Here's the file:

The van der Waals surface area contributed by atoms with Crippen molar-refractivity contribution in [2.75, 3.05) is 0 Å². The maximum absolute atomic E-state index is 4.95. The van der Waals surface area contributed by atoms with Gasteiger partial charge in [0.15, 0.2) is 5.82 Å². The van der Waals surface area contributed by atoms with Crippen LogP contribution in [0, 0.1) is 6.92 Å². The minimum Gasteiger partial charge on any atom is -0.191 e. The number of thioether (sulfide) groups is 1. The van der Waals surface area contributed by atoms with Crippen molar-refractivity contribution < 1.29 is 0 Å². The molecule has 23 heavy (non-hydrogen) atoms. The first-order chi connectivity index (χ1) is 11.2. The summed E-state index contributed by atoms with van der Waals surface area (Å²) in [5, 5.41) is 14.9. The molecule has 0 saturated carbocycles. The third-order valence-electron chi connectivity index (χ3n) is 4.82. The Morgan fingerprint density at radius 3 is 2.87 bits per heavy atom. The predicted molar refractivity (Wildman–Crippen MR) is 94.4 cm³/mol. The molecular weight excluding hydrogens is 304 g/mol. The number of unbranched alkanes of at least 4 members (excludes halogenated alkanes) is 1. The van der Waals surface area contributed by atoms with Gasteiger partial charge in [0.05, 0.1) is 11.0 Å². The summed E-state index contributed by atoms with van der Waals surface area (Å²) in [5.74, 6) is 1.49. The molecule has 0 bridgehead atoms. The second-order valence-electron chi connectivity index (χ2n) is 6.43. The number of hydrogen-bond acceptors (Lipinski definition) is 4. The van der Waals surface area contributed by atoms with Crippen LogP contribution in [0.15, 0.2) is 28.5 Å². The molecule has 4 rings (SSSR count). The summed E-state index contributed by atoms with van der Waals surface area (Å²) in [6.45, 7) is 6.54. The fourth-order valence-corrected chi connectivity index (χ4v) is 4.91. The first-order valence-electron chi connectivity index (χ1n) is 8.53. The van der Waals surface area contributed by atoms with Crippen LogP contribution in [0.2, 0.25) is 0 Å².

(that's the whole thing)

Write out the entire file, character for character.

The van der Waals surface area contributed by atoms with Crippen molar-refractivity contribution in [2.75, 3.05) is 0 Å². The maximum absolute atomic E-state index is 4.95. The van der Waals surface area contributed by atoms with Gasteiger partial charge in [0.15, 0.2) is 5.82 Å². The van der Waals surface area contributed by atoms with Crippen LogP contribution in [0, 0.1) is 6.92 Å². The minimum Gasteiger partial charge on any atom is -0.191 e. The number of thioether (sulfide) groups is 1. The van der Waals surface area contributed by atoms with Crippen molar-refractivity contribution < 1.29 is 0 Å². The molecule has 23 heavy (non-hydrogen) atoms. The first-order chi connectivity index (χ1) is 11.2. The summed E-state index contributed by atoms with van der Waals surface area (Å²) in [5, 5.41) is 14.9. The molecule has 0 saturated carbocycles. The third-order valence-electron chi connectivity index (χ3n) is 4.82. The Morgan fingerprint density at radius 3 is 2.87 bits per heavy atom. The predicted molar refractivity (Wildman–Crippen MR) is 94.4 cm³/mol. The molecular weight excluding hydrogens is 304 g/mol. The number of unbranched alkanes of at least 4 members (excludes halogenated alkanes) is 1. The van der Waals surface area contributed by atoms with Gasteiger partial charge in [0.05, 0.1) is 11.0 Å². The summed E-state index contributed by atoms with van der Waals surface area (Å²) in [5.74, 6) is 1.49. The molecule has 0 bridgehead atoms. The second-order valence-electron chi connectivity index (χ2n) is 6.43. The number of hydrogen-bond acceptors (Lipinski definition) is 4. The van der Waals surface area contributed by atoms with Crippen LogP contribution in [0.15, 0.2) is 28.5 Å². The molecule has 4 rings (SSSR count). The summed E-state index contributed by atoms with van der Waals surface area (Å²) in [6.45, 7) is 6.54. The fourth-order valence-corrected chi connectivity index (χ4v) is 4.91. The first-order valence-electron chi connectivity index (χ1n) is 8.53. The van der Waals surface area contributed by atoms with Crippen LogP contribution in [0.2, 0.25) is 0 Å².